I think about my very best work – I’m still creating it. AND part of that is exemplifying what it means to create team. Kick ball games and crabfests – so much fun. When I wander away from any of the work I do to change culture or build highly effective teams, those folks don’t talk about strategy or process… they talk about the good times.

So, short version, do them both. Work hard but make it fun. Kids are important. Important enough to build great teams AND retain them. Connect, build relationships, have some fun. Make memories while you make a difference. Build your own Mill Street. Kudos to the team at TPA – Joe, you’re a natural.

Cultural Change Management

I spend a great deal of my time working with boards to improve process and communication. Hidden beneath the surface of this work is a relentless pursuit of cultural change. This is a complex process involving some thoughtful pieces tied to individualizing the work. Culture changes when individuals shift behaviour…

I especially like Lou Tice’s work related to the four facets: Awareness Understanding Commitment and Belief. The Pacific Institute has done a remarkable job of tying some of the pieces together to enable strategic cultural shift.

Take a look at the following    site     to get more information on their processes.

In addition there’s further work from Harvard Business Review that breaks current culture into eight types.

    8 Types

In Education circles across the country, I often see movement or shift occur through quicksand. It’s a slow laborious process frequently degraded because teams are mired in the why and the what and fail to move to action…. mostly, I think, because even with a step by step process they really don’t get the how. My IBM team sees the greatest gains when we help teams build the steps and then we facilitate the process. The business acumen connected to moving strategic planning forward effectively seems to be the missing secret sauce of success.

We see other teams that have great strengths in this area (leveraging process to create cultural shift), and why they use my team and me is because they don’t always have the cycles to do the work.  We offer current leading practice and template the effort to create efficacy in terms of the time used by separate groups.

I love this stuff. It’s the work I have always enjoyed the most and now I get to do it every day. If you’re interested in learning more, come back to this site at a later date. I’ll continue to post as I work.

The Path Process

I’ve been working with different groups of people on visioning and strategic planning. During this process, I leverage a tool from an organization dedicated to changing lives. They are the Inclusion Network and I’m certified in their processes. The one I use regularly for my work is called the PATH Process. I modify it to work with teams at the corporate level.

A good friend of mine, Phil Irwin, often acts as my graphic facilitator. Back in March of 2014 he took his first shot at working with me and Foothills School Division on building out a vision of preferred learning environments for all students.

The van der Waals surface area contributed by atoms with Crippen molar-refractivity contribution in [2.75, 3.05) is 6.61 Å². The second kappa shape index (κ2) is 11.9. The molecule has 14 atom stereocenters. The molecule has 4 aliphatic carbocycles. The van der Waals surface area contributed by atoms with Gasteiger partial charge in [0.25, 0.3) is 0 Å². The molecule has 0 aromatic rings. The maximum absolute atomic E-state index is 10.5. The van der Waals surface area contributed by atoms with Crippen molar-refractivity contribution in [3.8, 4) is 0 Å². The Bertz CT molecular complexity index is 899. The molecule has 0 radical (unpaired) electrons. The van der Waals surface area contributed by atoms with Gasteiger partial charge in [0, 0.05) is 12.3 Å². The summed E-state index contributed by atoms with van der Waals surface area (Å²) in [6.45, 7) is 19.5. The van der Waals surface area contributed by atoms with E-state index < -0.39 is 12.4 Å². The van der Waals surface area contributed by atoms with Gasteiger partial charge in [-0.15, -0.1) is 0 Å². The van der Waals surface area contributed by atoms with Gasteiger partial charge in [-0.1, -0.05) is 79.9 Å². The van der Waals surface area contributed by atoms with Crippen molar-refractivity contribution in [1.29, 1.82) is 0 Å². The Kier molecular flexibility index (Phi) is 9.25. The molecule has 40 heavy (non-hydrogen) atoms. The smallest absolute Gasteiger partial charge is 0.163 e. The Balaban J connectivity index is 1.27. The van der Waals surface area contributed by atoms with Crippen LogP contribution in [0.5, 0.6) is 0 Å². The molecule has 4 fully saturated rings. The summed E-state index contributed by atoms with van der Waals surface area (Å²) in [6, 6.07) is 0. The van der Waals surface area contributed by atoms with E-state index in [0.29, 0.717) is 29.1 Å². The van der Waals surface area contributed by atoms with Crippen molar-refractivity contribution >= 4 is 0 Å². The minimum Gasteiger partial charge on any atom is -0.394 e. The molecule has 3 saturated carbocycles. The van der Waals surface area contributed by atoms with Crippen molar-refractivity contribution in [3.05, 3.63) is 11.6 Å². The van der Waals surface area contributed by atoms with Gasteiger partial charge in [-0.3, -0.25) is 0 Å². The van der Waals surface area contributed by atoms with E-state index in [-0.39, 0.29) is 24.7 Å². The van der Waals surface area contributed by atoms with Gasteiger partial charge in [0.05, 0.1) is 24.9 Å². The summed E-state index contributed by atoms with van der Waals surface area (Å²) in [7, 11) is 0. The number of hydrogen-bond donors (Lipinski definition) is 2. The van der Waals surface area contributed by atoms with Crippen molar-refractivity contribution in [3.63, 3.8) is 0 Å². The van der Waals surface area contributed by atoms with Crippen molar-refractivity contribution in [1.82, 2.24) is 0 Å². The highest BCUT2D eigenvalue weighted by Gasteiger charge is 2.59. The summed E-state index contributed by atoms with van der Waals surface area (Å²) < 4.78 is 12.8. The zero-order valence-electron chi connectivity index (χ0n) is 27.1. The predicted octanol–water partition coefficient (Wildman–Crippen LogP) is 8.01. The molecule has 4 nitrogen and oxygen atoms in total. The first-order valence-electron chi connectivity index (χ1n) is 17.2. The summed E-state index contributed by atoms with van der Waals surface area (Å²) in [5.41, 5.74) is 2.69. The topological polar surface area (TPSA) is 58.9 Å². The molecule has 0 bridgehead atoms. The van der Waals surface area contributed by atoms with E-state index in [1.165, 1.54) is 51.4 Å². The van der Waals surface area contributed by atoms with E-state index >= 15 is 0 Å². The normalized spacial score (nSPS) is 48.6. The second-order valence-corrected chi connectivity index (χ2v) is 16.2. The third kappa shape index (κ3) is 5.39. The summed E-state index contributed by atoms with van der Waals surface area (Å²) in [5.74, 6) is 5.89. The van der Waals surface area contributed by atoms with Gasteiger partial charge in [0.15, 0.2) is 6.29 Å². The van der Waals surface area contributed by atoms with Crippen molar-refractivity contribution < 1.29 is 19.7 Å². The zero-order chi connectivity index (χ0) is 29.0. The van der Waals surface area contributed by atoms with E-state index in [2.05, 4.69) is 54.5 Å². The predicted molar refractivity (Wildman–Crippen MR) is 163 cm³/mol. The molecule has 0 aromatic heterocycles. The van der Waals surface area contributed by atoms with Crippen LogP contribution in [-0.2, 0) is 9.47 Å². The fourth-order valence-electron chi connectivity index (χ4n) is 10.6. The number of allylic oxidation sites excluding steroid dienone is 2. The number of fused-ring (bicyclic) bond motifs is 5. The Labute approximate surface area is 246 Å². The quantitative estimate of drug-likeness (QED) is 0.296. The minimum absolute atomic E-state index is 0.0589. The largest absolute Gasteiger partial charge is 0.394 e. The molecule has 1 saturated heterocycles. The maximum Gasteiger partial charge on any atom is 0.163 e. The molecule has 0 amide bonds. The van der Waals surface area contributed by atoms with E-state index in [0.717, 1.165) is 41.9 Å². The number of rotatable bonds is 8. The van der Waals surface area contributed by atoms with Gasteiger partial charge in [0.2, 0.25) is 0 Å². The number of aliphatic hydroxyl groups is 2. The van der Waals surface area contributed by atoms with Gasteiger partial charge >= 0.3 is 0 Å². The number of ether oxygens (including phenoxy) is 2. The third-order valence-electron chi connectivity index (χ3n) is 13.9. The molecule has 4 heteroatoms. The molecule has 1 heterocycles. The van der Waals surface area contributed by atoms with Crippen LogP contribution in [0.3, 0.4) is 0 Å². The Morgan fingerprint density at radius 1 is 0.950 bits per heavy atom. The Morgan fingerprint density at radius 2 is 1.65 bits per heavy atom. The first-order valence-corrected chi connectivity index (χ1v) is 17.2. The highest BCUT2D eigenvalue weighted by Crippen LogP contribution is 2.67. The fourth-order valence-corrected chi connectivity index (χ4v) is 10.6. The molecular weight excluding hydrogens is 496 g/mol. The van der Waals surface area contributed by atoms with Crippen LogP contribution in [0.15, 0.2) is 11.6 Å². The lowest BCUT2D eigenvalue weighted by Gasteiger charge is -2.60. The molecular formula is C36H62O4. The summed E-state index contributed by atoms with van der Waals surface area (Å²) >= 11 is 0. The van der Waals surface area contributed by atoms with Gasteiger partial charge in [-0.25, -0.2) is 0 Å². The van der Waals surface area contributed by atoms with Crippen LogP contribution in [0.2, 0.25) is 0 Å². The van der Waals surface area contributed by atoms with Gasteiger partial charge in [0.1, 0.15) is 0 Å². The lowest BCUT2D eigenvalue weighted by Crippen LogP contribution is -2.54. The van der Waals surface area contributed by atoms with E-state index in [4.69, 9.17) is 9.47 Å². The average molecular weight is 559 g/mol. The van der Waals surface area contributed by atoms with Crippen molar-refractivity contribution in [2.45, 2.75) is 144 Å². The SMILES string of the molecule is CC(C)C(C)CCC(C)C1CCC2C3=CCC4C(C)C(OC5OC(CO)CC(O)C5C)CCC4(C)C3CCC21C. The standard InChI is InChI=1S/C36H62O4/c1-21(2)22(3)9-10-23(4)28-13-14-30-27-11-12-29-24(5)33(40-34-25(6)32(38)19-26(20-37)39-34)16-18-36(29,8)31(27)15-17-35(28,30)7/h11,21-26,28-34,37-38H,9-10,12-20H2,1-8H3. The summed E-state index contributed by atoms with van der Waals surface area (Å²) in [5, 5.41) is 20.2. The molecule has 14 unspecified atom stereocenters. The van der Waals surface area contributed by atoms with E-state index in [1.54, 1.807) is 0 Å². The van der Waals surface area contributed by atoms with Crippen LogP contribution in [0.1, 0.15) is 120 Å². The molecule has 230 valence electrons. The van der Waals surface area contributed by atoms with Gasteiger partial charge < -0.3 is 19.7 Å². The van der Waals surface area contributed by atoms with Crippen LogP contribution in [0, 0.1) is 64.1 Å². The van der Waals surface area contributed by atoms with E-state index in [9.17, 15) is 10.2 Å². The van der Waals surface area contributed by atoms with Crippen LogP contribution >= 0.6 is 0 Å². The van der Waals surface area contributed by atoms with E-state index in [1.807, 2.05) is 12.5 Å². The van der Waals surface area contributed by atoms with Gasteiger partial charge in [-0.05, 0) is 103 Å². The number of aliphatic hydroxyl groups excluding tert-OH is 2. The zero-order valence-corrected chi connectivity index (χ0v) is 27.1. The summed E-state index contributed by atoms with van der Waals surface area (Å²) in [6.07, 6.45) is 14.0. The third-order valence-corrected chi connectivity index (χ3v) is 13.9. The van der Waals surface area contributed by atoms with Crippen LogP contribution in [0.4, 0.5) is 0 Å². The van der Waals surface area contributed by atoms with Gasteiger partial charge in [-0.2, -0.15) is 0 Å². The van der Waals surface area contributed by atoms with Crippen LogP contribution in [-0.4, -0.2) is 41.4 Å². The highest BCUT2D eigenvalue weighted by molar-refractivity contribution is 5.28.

Here’s the video of his creation while I was using my skills to evoke the necessary dialogue to develop the dialogue that Phil captures in a graphical format. It’s part 1 of a 4 part process and Phil and I have continued these efforts to make differences for diverse organizations like Frozen Solid and The Digital Human Library.

And the draft of the final version


What’s great about this process is that it inspires the creative part of each participants mind, encourages a positive, move forward approach and reveals thinking that sometimes remains hidden when conducting these types of exercises in large groups. The silent get voice and by the time we’re finished, we have people all pointing in the same direction.

Steps 2, 3 and 4 move from the thinking to the doing part of the work and help to organize, outline and structure the work to get to the goal.

I’m looking forward to working on 3 fairly large contracts related to this type of facilitation.

I’d love to hear your feedback.



Shifting Leadership

Lots is on my mind about leaders and leadership. I love the work I’m doing. Most of it focuses on building leadership skills and attitudes. Here’s the guts of an email I recently sent out:

“We get better fastest when we fail forward. I learned how to ski by skiing with the best skiers I could find. I grew up in Kamloops after a few years in Edmonton and was years behind my peers when it came to skiing well. I have bumps and bruises and injuries and broken glasses and scrapes to prove it… but, let’s go skiing now… you know what I mean. There’s better skiers out there… my buddy Dennis OB as an example – the dude is a Ninja on the mountain. And I ski with him when I can – always learning.

Leadership is a discipline and requires active participation. It’s not a destination that you get to with old habits of mind or past practices and suddenly you’re a master. This team – the one I’m addressing in this email – must be the most forgiving of each others’ mistakes while ensuring accountability regarding high performance. If you fail in the same spot over and over again, even after someone else has provided input on how to improve, that’s laziness. Don’t be lazy. It’s important to act like a leader.